Trump refused to commit to a peaceful transfer of power if he loses the election, drawing fierce pushback from Democrats and Mitt Romney
- President Donald Trump refused to commit to ensuring a peaceful transfer of power following the presidential elections when asked about the topic during a press conference Wednesday.
- "We're going to have to see what happens," Trump said, reiterating unsubstantiated allegations of electoral fraud.
- The remarks drew swift criticism from several Democratic lawmakers, while Republicans were largely silent on the issue.
- Trump has frequently claimed that the election is rigged against him, though he has not presented any evidence of fraud, and voting experts have repeatedly debunked Trump's claim that mail-in ballots are linked to fraud.
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President Donald Trump refused to commit to a peaceful transfer of power following November's presidential election when asked about the topic Wednesday.
"Win, lose, or draw in this election, will you commit here today for a peaceful transferal of power after the election?" a reporter asked Trump during a press conference, citing growing unrest across the country over police brutality.
"We'll have to see what happens," Trump replied, before claiming without evidence that if he loses the election it will be the result of electoral fraud.
"You know that I've been strongly complaining about the ballots, and the ballots are a disaster," Trump said. "Get rid of the ballots and we'll have a very peaceful — there won't be a transfer, frankly, there'll be a continuation."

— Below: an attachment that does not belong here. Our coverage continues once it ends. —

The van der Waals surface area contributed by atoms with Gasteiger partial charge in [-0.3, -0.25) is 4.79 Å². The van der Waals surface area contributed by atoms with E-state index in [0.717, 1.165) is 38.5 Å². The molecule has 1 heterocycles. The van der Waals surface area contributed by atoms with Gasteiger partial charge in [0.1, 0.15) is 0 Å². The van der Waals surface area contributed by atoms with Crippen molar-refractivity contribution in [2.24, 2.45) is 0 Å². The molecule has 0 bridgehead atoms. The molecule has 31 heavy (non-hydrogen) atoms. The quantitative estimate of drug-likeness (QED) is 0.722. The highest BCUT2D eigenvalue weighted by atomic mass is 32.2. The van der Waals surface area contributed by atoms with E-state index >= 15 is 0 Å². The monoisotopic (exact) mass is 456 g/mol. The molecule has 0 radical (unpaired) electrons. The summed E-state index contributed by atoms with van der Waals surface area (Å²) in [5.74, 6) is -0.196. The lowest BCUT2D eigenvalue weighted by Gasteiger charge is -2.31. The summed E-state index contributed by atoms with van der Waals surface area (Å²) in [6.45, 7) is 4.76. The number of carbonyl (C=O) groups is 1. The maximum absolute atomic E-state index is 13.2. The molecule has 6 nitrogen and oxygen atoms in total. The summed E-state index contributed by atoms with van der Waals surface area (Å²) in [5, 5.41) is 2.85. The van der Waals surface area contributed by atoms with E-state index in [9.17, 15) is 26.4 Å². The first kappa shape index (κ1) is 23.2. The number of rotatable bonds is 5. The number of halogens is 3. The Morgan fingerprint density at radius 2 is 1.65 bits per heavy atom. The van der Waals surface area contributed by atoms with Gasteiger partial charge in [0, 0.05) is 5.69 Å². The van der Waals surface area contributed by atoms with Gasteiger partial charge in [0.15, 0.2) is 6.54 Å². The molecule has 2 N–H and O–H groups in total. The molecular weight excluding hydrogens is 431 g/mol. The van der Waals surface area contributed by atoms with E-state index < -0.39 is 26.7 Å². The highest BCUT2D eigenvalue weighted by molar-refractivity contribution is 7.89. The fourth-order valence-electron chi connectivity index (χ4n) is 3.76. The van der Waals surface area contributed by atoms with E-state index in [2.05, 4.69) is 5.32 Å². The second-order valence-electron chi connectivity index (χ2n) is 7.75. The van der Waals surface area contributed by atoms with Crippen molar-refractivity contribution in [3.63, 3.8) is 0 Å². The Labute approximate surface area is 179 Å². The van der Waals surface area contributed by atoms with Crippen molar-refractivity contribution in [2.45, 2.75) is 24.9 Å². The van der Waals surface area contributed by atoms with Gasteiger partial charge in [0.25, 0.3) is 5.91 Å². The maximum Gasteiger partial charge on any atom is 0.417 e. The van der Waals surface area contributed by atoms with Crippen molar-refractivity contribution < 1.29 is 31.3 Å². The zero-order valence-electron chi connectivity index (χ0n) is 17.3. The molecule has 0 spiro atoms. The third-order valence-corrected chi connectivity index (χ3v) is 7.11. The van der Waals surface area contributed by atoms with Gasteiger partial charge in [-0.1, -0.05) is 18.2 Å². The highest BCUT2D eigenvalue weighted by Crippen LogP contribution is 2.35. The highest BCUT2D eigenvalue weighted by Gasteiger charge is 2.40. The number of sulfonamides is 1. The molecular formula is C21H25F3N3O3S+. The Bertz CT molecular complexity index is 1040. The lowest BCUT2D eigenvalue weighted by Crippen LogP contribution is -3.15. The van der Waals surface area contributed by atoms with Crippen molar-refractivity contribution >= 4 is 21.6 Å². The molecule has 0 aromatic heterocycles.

The remarks drew prompt pushback from several prominent Democratic politicians as well as Republican Sen. Mitt Romney, while other Republican lawmakers were largely silent.
"What country are we in?" Biden told reporters when asked about Trump's comments, according to Politico, adding that he was "being facetious."
"Look, he says the most irrational things," Biden continued, according to a pool report on Wednesday. "I don't know what to say."
"The American people will decide this election. And the United States government is perfectly capable of escorting trespassers out of the White House," Biden spokesperson Andrew Bates said, according to ABC News reporter Johnny Verhovek.
"Fundamental to democracy is the peaceful transition of power; without that, there is Belarus. Any suggestion that a president might not respect this Constitutional guarantee is both unthinkable and unacceptable," Romney tweeted, referencing the disputed presidential election in Belarus.
—NBC News (@NBCNews) September 23, 2020
"This is how democracy dies. A president so desperate to cling to power that he won't commit to a peaceful transition of power. That he seeks to throw out millions of votes. And a Republican Party too craven to say a word," Democratic Rep. Adam Schiff tweeted.
"In case anyone is unclear on the concept, in the United States of America, we do not "get rid of" ballots. We count them. Counting the ballots — *all* the ballots — is the way we determine who leads our country after our elections. The only way," Ellen Weintraub, a commissioner of the Federal Elections Commission, tweeted. Weintraub has previously debunked Trump's claims about mail-in voting fraud.
Trump has a long history of making unsubstantiated claims about electoral fraud, dating back to his allegations that he lost the popular vote in 2016 only because "millions" of people voted illegally. He has also been waging legal battles in multiple states in an attempt to stop the expansion of vote-by-mail and has admitted to using the USPS to sabotage those efforts.
The US has had successful peaceful transitions of power in every single election since its inception in 1776, including following a contested election between Thomas Jefferson and Aaron Burr, during the US Civil War, and on multiple occasions when the electoral college vote has diverged from the popular vote.
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